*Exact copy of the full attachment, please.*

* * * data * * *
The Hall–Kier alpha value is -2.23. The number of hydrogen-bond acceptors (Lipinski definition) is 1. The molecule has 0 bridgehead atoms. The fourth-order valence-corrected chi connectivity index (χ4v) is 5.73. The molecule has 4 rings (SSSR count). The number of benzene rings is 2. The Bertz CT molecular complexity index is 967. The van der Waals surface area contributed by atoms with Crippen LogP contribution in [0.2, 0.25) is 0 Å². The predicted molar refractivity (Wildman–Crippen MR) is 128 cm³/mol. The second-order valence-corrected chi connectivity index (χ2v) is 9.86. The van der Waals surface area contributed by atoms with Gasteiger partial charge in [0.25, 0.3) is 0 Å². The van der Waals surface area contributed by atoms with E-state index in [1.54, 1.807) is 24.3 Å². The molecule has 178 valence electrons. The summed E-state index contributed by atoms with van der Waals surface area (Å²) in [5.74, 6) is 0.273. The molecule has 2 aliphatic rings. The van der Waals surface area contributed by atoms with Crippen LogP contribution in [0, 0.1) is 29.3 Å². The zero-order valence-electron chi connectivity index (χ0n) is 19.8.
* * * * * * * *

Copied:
The Hall–Kier alpha value is -2.23. The number of hydrogen-bond acceptors (Lipinski definition) is 1. The molecule has 0 bridgehead atoms. The fourth-order valence-corrected chi connectivity index (χ4v) is 5.73. The molecule has 4 rings (SSSR count). The number of benzene rings is 2. The Bertz CT molecular complexity index is 967. The van der Waals surface area contributed by atoms with Crippen LogP contribution in [0.2, 0.25) is 0 Å². The predicted molar refractivity (Wildman–Crippen MR) is 128 cm³/mol. The second-order valence-corrected chi connectivity index (χ2v) is 9.86. The van der Waals surface area contributed by atoms with Gasteiger partial charge in [0.25, 0.3) is 0 Å². The van der Waals surface area contributed by atoms with E-state index in [1.54, 1.807) is 24.3 Å². The molecule has 178 valence electrons. The summed E-state index contributed by atoms with van der Waals surface area (Å²) in [5.74, 6) is 0.273. The molecule has 2 aliphatic rings. The van der Waals surface area contributed by atoms with Crippen LogP contribution in [0, 0.1) is 29.3 Å². The zero-order valence-electron chi connectivity index (χ0n) is 19.8.